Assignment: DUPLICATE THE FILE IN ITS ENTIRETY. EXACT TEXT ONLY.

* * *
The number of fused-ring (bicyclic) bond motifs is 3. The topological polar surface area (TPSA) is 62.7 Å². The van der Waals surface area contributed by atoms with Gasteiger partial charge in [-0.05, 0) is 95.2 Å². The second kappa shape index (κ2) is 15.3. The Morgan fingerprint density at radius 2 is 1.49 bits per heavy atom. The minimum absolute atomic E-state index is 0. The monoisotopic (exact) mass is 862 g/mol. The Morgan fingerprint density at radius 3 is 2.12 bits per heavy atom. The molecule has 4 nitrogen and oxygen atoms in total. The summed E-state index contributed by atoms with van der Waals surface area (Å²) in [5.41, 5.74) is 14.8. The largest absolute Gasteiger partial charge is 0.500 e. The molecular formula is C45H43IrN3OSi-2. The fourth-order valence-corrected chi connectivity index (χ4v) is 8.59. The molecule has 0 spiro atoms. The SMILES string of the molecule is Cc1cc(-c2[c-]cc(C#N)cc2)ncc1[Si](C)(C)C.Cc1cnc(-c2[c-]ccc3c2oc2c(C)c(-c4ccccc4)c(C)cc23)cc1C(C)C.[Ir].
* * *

The number of fused-ring (bicyclic) bond motifs is 3. The topological polar surface area (TPSA) is 62.7 Å². The van der Waals surface area contributed by atoms with Gasteiger partial charge in [-0.05, 0) is 95.2 Å². The second kappa shape index (κ2) is 15.3. The Morgan fingerprint density at radius 2 is 1.49 bits per heavy atom. The minimum absolute atomic E-state index is 0. The monoisotopic (exact) mass is 862 g/mol. The Morgan fingerprint density at radius 3 is 2.12 bits per heavy atom. The molecule has 4 nitrogen and oxygen atoms in total. The summed E-state index contributed by atoms with van der Waals surface area (Å²) in [5.41, 5.74) is 14.8. The largest absolute Gasteiger partial charge is 0.500 e. The molecular formula is C45H43IrN3OSi-2. The fourth-order valence-corrected chi connectivity index (χ4v) is 8.59. The molecule has 0 spiro atoms. The SMILES string of the molecule is Cc1cc(-c2[c-]cc(C#N)cc2)ncc1[Si](C)(C)C.Cc1cnc(-c2[c-]ccc3c2oc2c(C)c(-c4ccccc4)c(C)cc23)cc1C(C)C.[Ir].